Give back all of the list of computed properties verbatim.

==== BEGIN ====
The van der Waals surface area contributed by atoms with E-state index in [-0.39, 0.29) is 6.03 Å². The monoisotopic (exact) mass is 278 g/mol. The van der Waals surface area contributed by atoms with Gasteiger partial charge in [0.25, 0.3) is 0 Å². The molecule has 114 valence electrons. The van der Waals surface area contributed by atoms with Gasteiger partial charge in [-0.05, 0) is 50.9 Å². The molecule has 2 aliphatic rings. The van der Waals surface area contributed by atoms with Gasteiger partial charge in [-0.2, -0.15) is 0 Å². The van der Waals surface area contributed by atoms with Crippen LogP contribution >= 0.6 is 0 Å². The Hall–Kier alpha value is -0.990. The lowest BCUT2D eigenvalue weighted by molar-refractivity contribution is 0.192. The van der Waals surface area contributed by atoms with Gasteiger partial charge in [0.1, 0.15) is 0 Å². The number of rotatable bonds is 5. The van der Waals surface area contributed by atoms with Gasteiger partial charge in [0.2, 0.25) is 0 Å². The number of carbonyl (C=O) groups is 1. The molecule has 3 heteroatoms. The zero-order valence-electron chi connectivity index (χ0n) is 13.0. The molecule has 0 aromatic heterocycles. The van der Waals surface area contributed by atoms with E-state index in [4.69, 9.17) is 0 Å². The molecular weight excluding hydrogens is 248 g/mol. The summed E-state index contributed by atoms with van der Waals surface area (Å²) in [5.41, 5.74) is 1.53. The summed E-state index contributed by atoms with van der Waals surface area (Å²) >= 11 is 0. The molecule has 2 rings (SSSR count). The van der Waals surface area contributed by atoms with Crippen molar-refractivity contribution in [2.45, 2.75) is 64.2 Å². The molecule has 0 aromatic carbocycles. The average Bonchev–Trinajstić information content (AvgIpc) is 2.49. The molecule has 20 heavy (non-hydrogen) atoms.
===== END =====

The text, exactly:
The van der Waals surface area contributed by atoms with E-state index in [-0.39, 0.29) is 6.03 Å². The monoisotopic (exact) mass is 278 g/mol. The van der Waals surface area contributed by atoms with Gasteiger partial charge in [0.25, 0.3) is 0 Å². The molecule has 114 valence electrons. The van der Waals surface area contributed by atoms with Gasteiger partial charge in [-0.05, 0) is 50.9 Å². The molecule has 2 aliphatic rings. The van der Waals surface area contributed by atoms with Gasteiger partial charge in [-0.2, -0.15) is 0 Å². The van der Waals surface area contributed by atoms with Crippen LogP contribution >= 0.6 is 0 Å². The Hall–Kier alpha value is -0.990. The lowest BCUT2D eigenvalue weighted by molar-refractivity contribution is 0.192. The van der Waals surface area contributed by atoms with Gasteiger partial charge in [0.1, 0.15) is 0 Å². The number of rotatable bonds is 5. The van der Waals surface area contributed by atoms with Gasteiger partial charge in [0.2, 0.25) is 0 Å². The number of carbonyl (C=O) groups is 1. The molecule has 3 heteroatoms. The zero-order valence-electron chi connectivity index (χ0n) is 13.0. The molecule has 0 aromatic heterocycles. The van der Waals surface area contributed by atoms with E-state index in [4.69, 9.17) is 0 Å². The molecular weight excluding hydrogens is 248 g/mol. The summed E-state index contributed by atoms with van der Waals surface area (Å²) in [5.41, 5.74) is 1.53. The summed E-state index contributed by atoms with van der Waals surface area (Å²) >= 11 is 0. The molecule has 2 rings (SSSR count). The van der Waals surface area contributed by atoms with Crippen molar-refractivity contribution in [2.45, 2.75) is 64.2 Å². The molecule has 0 aromatic carbocycles. The average Bonchev–Trinajstić information content (AvgIpc) is 2.49. The molecule has 20 heavy (non-hydrogen) atoms.